Other renovations for the Wachovia Center's ten-year anniversary included upgrading the suites with more flat screen HDTV's, as well as changing ticket providers from Ticketmaster to New Era Tickets, owned by Comcast Spectacor. The public address announcer at the Wells Fargo Center for Flyers games is Lou Nolan, who moved with the team from the Spectrum, where he worked since 1972. Matt Cord is the PA announcer for 76ers games. Jim Bachman is the PA announcer for Villanova basketball games. Vinnie Caligiuri was the PA announcer for the Philadelphia Soul during their tenure. Kevin Casey handled PA duties for the original Philadelphia Wings during their tenure. Marc Farzetta is the PA announcer for the current Philadelphia Wings. Wells Fargo Center continued further renovatio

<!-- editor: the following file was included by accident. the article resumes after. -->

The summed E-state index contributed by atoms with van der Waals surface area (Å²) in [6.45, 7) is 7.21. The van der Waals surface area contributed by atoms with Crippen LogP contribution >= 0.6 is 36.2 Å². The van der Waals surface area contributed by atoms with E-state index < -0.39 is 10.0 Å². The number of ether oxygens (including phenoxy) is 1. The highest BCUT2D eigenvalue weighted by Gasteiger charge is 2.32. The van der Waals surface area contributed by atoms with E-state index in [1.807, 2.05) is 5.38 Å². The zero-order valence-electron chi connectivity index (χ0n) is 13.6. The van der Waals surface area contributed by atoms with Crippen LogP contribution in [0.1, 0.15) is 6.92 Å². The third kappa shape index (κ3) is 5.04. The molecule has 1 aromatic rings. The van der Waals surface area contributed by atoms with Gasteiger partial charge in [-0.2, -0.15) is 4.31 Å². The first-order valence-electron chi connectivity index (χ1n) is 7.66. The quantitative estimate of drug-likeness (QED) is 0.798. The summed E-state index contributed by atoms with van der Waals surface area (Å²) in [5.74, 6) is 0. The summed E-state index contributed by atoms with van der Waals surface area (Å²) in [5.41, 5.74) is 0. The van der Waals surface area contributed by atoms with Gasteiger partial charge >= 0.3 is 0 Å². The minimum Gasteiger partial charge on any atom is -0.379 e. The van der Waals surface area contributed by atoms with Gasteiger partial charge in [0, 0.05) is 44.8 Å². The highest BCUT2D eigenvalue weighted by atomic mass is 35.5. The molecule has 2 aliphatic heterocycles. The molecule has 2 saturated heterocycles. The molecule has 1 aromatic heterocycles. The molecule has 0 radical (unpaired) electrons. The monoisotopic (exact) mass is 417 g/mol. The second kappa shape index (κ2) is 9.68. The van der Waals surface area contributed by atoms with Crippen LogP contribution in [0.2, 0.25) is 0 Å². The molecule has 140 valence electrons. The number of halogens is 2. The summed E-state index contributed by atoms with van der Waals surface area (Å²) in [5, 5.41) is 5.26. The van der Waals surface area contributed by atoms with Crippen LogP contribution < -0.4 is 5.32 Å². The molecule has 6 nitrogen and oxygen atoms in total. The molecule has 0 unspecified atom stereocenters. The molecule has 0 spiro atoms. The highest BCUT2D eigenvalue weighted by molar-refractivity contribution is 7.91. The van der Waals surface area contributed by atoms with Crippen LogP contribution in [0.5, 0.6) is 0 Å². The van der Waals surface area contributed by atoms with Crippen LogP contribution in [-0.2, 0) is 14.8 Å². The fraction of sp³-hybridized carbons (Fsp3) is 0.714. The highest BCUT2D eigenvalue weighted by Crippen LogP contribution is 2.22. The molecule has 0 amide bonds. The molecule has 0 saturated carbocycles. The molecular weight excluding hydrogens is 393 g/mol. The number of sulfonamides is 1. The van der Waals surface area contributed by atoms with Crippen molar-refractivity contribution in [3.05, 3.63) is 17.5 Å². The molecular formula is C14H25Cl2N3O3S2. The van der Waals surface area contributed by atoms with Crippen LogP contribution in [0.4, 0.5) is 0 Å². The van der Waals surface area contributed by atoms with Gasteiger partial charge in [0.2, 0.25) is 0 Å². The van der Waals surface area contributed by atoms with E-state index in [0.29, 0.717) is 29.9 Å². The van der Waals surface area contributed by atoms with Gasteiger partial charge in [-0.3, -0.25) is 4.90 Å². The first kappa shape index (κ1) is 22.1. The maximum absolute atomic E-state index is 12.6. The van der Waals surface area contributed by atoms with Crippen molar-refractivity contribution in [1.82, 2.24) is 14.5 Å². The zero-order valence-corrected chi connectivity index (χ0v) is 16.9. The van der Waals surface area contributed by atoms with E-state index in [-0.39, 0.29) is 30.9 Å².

The 2015 Pure Michigan 400 was a NASCAR Sprint Cup Series race held on August 16, 2015, at Michigan International Speedway in Brooklyn, Michigan. Contested over 200 laps on the 2 mile D–shaped oval, it was the 23rd race of the 2015 NASCAR Sprint Cup Series season. Matt Kenseth won his third of the season. Kevin Harvick finished second. Martin Truex, Jr. finished third. Austin Dillon and Denny Hamlin rounded out the top five. Kenseth led 146 laps on his way to victory lane. There were 16 lead changes among eight different drivers as well as eight caution flag periods for 31 laps; this was the 34th career victory for Matt Kenseth, third of the season, third at Michigan International Speedway and eighth at the track for Joe Gibbs Racing. Despite being the winning manufacturer, Toyota left Michigan trailing Chevrolet by 70–points in the manufacturer standings. However, they usurped second in the standings from Ford; the Pure Michigan 400 was carried by NBC Sports on the cable/satellite NBCSN network for the American television audience.